Maximizing T.J. Watt's Impact: 3 key strategies to unlock success for Steelers

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No matter how many blockers you throw at him, T.J. Watt always seems to find a way to make his presence felt. This doesn't always come as a pass rusher. Against the Rams in Week 7, Watt dropped back into coverage, read QB Matthew Stafford like a book, picked off the pass, and returned it back to the seven-yard line. Week after week, the Steelers star creates a splash for this team.

Unfortunately, it does seem like opposing coaches have cracked the code when it comes to partially neutralizing his ability as a pass rusher. In recent weeks, Watt has been constantly double-teamed and even triple-teamed at times. On most pass rush reps, they chip him with a tight end or running back to help ease the burden of the offensive tackle.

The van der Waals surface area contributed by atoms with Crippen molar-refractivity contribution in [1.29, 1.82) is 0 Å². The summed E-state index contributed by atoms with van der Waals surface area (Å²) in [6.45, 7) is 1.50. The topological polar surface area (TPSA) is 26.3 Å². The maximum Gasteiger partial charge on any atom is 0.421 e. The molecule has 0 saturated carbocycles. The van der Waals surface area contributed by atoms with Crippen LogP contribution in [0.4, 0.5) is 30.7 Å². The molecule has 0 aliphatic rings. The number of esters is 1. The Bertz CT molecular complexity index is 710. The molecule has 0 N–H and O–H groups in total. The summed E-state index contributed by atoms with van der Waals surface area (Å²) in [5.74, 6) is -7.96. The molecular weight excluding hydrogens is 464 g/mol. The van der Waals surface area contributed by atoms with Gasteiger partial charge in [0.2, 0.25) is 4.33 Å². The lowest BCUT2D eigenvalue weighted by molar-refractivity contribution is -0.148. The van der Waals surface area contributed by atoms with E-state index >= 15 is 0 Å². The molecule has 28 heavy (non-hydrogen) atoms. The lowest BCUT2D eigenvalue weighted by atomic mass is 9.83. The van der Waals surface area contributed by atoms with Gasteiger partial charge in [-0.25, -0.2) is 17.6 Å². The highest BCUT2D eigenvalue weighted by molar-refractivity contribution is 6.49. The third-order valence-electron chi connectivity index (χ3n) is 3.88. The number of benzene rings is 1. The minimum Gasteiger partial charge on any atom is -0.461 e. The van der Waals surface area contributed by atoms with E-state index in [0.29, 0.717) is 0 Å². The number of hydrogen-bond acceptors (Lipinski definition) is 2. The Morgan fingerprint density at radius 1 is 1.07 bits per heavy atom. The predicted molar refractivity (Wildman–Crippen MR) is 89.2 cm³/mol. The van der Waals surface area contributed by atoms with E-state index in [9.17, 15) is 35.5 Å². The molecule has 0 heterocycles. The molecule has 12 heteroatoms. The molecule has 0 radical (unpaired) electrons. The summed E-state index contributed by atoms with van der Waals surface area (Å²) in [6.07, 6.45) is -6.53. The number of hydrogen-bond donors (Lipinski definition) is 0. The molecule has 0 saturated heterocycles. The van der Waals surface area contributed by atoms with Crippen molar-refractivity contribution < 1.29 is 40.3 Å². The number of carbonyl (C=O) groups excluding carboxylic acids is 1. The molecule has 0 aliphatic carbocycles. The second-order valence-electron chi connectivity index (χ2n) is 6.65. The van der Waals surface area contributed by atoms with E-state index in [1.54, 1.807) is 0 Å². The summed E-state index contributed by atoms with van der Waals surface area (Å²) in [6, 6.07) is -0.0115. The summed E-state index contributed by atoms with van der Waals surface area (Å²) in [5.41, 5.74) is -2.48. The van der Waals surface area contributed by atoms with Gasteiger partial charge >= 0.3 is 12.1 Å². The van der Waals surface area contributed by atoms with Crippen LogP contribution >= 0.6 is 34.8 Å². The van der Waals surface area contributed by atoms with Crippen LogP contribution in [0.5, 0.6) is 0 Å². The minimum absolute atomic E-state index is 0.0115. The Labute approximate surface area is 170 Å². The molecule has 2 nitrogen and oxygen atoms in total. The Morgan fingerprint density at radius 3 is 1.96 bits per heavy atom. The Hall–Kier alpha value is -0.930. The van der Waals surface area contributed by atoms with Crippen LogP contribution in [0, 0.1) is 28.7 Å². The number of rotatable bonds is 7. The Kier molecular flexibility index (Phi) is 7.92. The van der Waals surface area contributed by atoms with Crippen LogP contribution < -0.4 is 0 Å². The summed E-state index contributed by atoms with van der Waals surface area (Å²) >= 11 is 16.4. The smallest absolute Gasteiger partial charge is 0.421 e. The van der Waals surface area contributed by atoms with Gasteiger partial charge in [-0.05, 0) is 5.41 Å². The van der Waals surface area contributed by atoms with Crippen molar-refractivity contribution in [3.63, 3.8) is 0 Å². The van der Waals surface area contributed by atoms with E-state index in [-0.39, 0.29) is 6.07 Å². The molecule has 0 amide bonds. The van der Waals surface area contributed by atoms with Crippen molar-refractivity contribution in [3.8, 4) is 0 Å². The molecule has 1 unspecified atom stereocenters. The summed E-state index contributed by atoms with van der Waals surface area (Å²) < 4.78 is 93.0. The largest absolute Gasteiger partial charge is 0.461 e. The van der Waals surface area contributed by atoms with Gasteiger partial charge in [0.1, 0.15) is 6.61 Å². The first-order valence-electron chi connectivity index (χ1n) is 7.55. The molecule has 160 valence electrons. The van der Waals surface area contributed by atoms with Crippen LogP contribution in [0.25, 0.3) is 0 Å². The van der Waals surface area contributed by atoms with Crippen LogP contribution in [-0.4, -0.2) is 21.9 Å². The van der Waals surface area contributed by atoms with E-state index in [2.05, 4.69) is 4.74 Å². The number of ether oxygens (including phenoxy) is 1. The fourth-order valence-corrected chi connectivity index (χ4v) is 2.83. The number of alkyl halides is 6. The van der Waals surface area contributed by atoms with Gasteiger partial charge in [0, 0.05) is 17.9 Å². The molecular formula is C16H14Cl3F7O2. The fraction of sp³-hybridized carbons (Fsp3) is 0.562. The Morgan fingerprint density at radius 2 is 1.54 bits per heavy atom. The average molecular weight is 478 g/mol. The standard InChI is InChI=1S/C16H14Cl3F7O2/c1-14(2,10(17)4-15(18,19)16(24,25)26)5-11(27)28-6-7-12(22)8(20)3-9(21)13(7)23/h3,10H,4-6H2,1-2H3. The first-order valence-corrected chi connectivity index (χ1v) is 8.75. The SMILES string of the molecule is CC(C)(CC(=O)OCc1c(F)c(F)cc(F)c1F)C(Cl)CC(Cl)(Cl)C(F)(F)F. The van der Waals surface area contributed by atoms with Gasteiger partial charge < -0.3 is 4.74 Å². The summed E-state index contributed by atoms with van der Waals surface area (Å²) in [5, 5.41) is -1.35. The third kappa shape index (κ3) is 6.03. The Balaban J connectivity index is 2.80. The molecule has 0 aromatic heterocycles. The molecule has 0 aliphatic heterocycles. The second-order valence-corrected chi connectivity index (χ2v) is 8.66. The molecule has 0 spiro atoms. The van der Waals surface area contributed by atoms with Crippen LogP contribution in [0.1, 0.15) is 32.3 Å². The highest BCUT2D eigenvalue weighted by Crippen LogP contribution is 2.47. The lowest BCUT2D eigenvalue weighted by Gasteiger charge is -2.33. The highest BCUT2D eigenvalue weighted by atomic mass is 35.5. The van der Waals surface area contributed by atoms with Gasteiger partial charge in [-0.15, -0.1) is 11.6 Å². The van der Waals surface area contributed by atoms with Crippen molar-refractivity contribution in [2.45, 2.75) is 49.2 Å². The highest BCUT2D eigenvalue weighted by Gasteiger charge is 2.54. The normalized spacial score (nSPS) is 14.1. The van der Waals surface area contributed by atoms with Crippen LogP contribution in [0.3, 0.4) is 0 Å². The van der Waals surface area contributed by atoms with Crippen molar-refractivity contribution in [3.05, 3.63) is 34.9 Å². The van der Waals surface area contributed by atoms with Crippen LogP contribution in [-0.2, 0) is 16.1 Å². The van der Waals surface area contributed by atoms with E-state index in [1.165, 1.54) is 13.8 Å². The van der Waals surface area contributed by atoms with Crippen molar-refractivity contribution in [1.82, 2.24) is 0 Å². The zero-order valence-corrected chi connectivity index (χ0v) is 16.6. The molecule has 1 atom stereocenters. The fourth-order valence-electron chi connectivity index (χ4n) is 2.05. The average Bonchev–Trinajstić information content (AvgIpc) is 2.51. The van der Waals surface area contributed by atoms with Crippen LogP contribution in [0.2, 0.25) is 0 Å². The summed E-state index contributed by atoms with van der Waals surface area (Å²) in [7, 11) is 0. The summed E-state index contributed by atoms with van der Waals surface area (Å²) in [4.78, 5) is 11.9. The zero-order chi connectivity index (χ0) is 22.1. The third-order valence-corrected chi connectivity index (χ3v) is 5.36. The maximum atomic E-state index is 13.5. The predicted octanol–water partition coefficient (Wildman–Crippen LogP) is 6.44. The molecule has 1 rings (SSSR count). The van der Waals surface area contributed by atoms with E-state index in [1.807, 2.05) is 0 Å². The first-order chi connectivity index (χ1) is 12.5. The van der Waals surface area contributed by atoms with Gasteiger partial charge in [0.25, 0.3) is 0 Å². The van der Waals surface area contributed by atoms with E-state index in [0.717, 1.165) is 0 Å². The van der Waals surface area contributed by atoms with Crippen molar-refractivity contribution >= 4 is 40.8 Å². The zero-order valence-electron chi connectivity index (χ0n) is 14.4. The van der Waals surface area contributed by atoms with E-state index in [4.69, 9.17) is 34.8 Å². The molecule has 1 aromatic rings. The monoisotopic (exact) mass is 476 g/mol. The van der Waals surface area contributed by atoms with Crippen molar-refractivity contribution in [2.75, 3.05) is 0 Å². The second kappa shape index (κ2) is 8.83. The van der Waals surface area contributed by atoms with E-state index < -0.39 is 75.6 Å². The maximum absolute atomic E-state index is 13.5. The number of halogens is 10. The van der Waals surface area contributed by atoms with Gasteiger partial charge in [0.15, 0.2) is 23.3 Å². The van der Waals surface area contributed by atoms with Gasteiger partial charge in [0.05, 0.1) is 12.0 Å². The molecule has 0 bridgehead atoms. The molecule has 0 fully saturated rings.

This initial chip slows Watt's momentum and makes it harder to generate pressure consistently. Mike Tomlin can either stand idly by and watch other teams try to take his best player out of the game, or he can counter with some minor adjustments and make T.J. Watt look even better than he already is. Here are three things the Pittsburgh Steelers must do to help.

3. T.J. Watt must play fewer defensive snaps

This one might seem a bit backward. How can Watt maximize his impact if he's watching from the sidelines? The answer is pretty simple: he needs more rest. Entering Week 8 of the 2023 season, Watt has played more snaps per game than any NFL edge defender not named Maxx Crosby.

For some perspective, the Steelers and Browns have both played six games and each team has had their bye week, but Watt is outsnapping Myles Garrett 356 to 271 on the season, per Pro Football Reference. The Dallas Cowboys have a dominant pass-rush duo in Micah Parsons and DeMarcus Lawrence, yet these two defensive stars have combined to play 507 snaps on the season.

The answer isn't always more T.J. Watt. Allowing him more time to rest and recover on the sidelines will, by default, increase his pressure rate and pass-rush win rate. The Steelers need to allow their best player to be 100 percent when he's on the field -- even if it means playing him significantly fewer snaps per game.